3 Senior Producers Depart From 'The Ellen DeGeneres Show' After Misconduct Allegations

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By KNX 1070 NEWSRADIO

Three senior producers of "The Ellen DeGeneres Show" have departed, according to an exclusive from Variety Monday.

"Three senior producers — executive producers Ed Glavin and Kevin Leman and co-executive producer Jonathan Norman — have been ousted from the Warner Bros.-distributed syndicated strip following damning allegations raised in recent reports by Buzzfeed and Variety," Variety reported Monday.

The story about the allegations of sexual misconduct and harassment was originally broke by Buzzfeed. There have been multiple claims by former and current employees of a dysfunctional and toxic workplace at "The Ellen DeGeneres Show" in recent months.

"The departures had been expected ever since Glavin, Leman and Norman were cited in a July 30 story published by Buzzfeed about allegations of misconduct, harassment and questionable behavior on the set of the show. The trio were suspended in the wake of the Buzzfeed story and have since been terminated, multiple sources said," Variety reported on Monday in its story.

WarnerMedia is investigating the claims. According to Variety last month, executives from show producer Telepictures and distributor Warner Bros. Television allegedly sent a memo outlining their plans to engage WarnerMedia's employee relations group to interview current and former staffers.

Earlier this month, Ellen's brother defended his sister on social media. Tony Okungbowa, known as DJ Tony, who worked on "The Ellen DeGeneres Show," has opened up about his experience on the show. He posted his support of DeGeneres' crew on Instagram saying, "did experience and feel the toxicity of the environment" during his stint as the show's resident DJ.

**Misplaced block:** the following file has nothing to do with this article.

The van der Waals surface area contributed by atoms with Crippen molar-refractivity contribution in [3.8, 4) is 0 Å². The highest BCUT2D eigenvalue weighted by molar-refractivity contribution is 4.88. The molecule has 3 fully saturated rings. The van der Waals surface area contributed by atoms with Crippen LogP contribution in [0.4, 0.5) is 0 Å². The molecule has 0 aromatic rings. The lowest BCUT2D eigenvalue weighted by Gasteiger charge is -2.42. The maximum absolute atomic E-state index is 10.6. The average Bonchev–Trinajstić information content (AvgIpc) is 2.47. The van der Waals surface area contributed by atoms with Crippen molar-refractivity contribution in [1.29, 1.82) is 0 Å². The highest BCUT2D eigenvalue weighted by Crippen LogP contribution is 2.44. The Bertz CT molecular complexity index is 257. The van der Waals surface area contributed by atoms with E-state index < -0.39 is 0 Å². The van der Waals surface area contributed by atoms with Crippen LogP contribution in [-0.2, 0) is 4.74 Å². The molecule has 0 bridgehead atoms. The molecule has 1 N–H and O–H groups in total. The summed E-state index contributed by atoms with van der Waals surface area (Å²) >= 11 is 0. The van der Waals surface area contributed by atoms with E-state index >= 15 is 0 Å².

Ellen apologized to her staff in August:

“On day one of our show, I told everyone in our first meeting that ‘The Ellen DeGeneres Show’ would be a place of happiness — no one would ever raise their voice, and everyone would be treated with respect,” DeGeneres wrote. Something changed, she said, “and for that, I am sorry.”

DeGeneres wrote in a memo to staff that she has “deep compassion” for people who are treated unfairly or disregarded. Coming from someone who has been judged for “who I am,” said DeGeneres, who has been public about the difficulties she's faced for being openly gay.

“As we’ve grown exponentially, I’ve not been able to stay on top of everything and relied on others to do their jobs as they knew I’d want them done. Clearly some didn’t. That will now change and I’m committed to ensuring this does not happen again,” she said in the memo.

"It’s been way too long, but we’re finally having conversations about fairness and justice," DeGeneres said, adding that she would push herself and others to “learn and grow.”

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